By – Suleiman Murkthar
It was a beautiful Sunday morning…. Well, I think I would have given the day a different name because, I mean, it isn’t much of a Sun-day without the sun, right? Sometimes, I still wonder why we call it “Sunday” when obviously the weather is a respecter of nothing or no one.
As a child, I had thought that day was created to be sunny all through, hence the name Sunday. Coupled with the fact that my mother made Sunday the mandatory laundry day, ensured I was steeped in my belief. Maybe if I had grown up in places like Lokoja or Gwagwalada where the intensity of the heat was as though the sun was inches above your head, then my juvenile theory would have been quod erad demonstratum. but I didn’t grow up in those places, oh no I didn’t. To know where I grew up, I enjoin you to pick an atlas and look for the map of Africa. Flip the page and look for the map of Nigeria, then place a stylus on the map right in the middle, on the FCT, then trace it downwards to the right or left or the centre (I forget, I don’t have a map with me as I write this) and stop on Delta state. This point on your stylus is where I was born, and raised, of all places to be born and raised, Warri was where fate chose to place me. The land wey no dey carry last. The land that left my sunny Sundays postulation in tatters for it rained cats and dogs even during the harmattan.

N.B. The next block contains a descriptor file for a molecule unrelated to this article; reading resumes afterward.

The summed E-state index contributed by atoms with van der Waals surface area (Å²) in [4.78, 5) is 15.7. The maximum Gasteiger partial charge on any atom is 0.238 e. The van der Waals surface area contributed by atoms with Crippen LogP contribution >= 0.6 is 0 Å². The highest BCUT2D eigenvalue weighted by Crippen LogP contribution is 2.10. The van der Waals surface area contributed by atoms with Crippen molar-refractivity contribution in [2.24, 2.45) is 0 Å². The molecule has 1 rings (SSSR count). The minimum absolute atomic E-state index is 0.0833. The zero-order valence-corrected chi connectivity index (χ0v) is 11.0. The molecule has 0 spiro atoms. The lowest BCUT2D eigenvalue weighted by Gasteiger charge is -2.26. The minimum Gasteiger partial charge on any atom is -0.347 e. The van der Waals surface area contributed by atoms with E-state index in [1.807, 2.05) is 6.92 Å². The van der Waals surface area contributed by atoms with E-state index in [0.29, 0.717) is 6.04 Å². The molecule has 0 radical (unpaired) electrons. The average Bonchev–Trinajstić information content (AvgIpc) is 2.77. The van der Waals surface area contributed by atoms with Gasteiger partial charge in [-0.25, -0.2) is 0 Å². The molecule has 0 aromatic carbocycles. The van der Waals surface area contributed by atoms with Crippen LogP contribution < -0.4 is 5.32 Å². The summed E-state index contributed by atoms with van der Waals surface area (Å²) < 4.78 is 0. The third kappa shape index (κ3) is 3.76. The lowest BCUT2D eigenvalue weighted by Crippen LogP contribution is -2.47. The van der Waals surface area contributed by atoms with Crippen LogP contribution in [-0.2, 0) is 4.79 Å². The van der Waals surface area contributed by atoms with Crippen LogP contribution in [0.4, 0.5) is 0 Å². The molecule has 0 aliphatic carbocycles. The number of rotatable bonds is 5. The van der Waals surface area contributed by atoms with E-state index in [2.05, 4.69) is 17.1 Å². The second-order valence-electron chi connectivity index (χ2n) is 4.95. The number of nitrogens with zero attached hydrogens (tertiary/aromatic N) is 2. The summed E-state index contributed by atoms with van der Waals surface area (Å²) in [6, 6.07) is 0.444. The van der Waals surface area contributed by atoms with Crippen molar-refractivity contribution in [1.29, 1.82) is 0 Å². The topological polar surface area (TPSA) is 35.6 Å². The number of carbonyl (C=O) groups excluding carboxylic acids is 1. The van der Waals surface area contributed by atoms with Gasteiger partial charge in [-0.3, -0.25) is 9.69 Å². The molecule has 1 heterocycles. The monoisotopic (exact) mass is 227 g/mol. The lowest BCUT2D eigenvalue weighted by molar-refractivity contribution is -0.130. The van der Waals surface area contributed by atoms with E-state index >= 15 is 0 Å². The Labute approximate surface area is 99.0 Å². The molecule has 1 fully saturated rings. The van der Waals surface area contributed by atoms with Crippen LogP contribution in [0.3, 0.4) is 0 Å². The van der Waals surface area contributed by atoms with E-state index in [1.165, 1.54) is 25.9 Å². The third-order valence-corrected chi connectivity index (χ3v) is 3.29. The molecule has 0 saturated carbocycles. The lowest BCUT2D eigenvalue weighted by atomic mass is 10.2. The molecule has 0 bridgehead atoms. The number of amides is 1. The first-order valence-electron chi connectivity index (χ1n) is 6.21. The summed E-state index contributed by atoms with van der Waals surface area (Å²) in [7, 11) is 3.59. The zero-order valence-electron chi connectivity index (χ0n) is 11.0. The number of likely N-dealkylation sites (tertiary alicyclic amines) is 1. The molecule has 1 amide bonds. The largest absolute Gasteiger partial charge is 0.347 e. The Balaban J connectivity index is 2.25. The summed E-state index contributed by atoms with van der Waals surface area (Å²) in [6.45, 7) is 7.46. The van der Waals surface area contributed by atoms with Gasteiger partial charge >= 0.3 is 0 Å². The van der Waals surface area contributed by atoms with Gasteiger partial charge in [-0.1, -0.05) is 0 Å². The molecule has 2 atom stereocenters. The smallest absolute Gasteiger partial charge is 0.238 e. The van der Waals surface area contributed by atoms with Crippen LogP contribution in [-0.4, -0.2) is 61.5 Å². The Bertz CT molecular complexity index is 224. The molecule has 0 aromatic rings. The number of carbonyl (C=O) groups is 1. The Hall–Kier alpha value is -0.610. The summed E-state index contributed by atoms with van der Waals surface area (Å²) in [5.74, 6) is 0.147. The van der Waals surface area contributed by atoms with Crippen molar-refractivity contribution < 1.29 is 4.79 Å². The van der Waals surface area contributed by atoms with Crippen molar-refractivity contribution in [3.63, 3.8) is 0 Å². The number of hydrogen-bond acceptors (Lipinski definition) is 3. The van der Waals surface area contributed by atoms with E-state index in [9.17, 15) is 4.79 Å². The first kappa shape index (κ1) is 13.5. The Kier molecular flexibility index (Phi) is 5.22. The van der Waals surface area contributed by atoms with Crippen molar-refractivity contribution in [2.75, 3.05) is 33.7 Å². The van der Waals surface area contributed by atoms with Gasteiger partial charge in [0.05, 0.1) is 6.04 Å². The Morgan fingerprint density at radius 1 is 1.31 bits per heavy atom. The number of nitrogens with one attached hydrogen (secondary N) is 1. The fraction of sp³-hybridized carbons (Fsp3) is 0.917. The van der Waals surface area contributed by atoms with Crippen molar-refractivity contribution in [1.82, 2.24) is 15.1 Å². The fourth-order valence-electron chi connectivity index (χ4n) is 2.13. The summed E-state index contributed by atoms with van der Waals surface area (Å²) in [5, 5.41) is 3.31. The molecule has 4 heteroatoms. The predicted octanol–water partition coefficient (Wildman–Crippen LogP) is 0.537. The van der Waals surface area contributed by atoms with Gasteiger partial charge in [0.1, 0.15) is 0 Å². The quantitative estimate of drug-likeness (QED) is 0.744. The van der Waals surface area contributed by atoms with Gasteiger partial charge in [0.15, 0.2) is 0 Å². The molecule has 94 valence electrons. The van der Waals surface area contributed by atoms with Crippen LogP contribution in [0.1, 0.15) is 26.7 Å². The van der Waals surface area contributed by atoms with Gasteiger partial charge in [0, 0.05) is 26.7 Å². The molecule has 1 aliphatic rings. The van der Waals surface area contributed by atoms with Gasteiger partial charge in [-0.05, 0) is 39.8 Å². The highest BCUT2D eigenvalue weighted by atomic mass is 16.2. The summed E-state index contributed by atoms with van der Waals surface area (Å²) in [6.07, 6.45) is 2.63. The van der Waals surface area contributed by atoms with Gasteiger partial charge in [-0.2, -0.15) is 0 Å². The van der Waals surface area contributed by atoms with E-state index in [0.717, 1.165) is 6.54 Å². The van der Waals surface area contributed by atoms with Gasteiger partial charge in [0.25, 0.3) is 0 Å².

Growing up in Warri was fun.
Waking up every morning, my family was greeted by the sight of the massive structure that was the hospital where I was birthed, with the name “NUMA MATERNITY HOME“ boldly written in blue on a white billboard; “Helping Mothers Since 1960,” being the motto they chose.
My mother had once told me that they had the best midwives in Warri in days past. She didn’t know about the present though. But back then, almost everyone went there to birth their babies whilst the husbands waited at the reception for the good news of their babies’ genders. There was hardly a case of a life lost in Numa compared to what was prevalent in other hospitals.
I was born on the evening of March the 15th 1990, at 4:46pm to be exact, I quote my mother here. She said I was the heaviest newborn amongst her children and that I was not the firstborn as I had thought, she had suffered a miscarriage about two years prior to my conception and birth.